Total and Permanent Disability (TPD) cover: provides a lump sum payment if you become totally and permanently disabled and are no longer able to work.
Income protection insurance: provides a benefit, usually paid monthly, to help replace a portion of your income if you are unable to work due to serious illness or injury.
What are common life insurance exclusions?
A life insurance exclusion is a risk or event that is not covered by a policy. In other words, if something is excluded from your policy, the insurer would not pay out a benefit in the event that your death, injury or illness is caused by or related to the excluded risk.
Insurers will generally determine any exclusions to your policy based on your answers to questions about your health and lifestyle during the application process, rather than applying blanket exclusions. For example, if you have a pre-existing health condition or work in a dangerous occupation, your cover may be limited.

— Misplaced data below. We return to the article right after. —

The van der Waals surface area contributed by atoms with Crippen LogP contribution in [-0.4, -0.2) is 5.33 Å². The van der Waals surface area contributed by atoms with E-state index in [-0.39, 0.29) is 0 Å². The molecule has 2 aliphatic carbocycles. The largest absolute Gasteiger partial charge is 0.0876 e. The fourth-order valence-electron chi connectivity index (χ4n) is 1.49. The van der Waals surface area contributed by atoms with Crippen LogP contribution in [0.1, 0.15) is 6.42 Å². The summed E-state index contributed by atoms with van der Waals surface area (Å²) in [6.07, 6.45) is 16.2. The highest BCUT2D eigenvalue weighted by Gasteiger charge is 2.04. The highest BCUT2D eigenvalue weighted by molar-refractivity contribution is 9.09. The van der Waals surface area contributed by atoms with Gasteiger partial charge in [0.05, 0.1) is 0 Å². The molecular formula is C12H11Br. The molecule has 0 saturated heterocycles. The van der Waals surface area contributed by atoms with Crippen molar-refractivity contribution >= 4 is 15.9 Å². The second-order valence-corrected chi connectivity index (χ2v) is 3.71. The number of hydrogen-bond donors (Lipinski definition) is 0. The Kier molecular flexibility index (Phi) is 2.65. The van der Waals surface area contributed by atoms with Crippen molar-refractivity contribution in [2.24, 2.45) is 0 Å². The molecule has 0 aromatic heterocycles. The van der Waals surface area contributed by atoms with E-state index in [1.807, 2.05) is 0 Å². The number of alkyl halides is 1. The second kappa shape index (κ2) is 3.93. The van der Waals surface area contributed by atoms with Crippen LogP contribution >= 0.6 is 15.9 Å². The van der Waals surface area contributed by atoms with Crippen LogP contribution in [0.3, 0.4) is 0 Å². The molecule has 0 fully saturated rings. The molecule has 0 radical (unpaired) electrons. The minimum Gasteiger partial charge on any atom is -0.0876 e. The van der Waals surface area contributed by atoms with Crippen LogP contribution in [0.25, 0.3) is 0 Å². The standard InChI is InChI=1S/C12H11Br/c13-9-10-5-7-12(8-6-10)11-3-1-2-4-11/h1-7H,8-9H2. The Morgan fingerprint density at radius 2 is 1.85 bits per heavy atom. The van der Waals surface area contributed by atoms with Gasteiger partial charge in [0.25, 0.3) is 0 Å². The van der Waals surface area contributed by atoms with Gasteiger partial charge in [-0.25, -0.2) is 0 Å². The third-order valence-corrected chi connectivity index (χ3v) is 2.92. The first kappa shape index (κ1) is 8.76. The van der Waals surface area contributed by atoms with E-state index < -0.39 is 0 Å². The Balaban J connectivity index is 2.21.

One exception to this is in the case of suicide, which typically will not be covered by any life insurance policy for a period of time after the policy commences.
A spokesperson for insurer HBF advised Canstar: “Before issuing an HBF Ezicover Life Insurance policy, we ask customers some questions about their health and lifestyle and, based on the information we receive, we may include certain exclusions in the proposed policy.”
Gerry Baker, a director and life insurance expert at financial planning firm TAG Financial, puts the shift away from blanket exclusions down to a series of events triggered by the suffering of many Australians in the wake of the Bali terrorist bombings of 2002.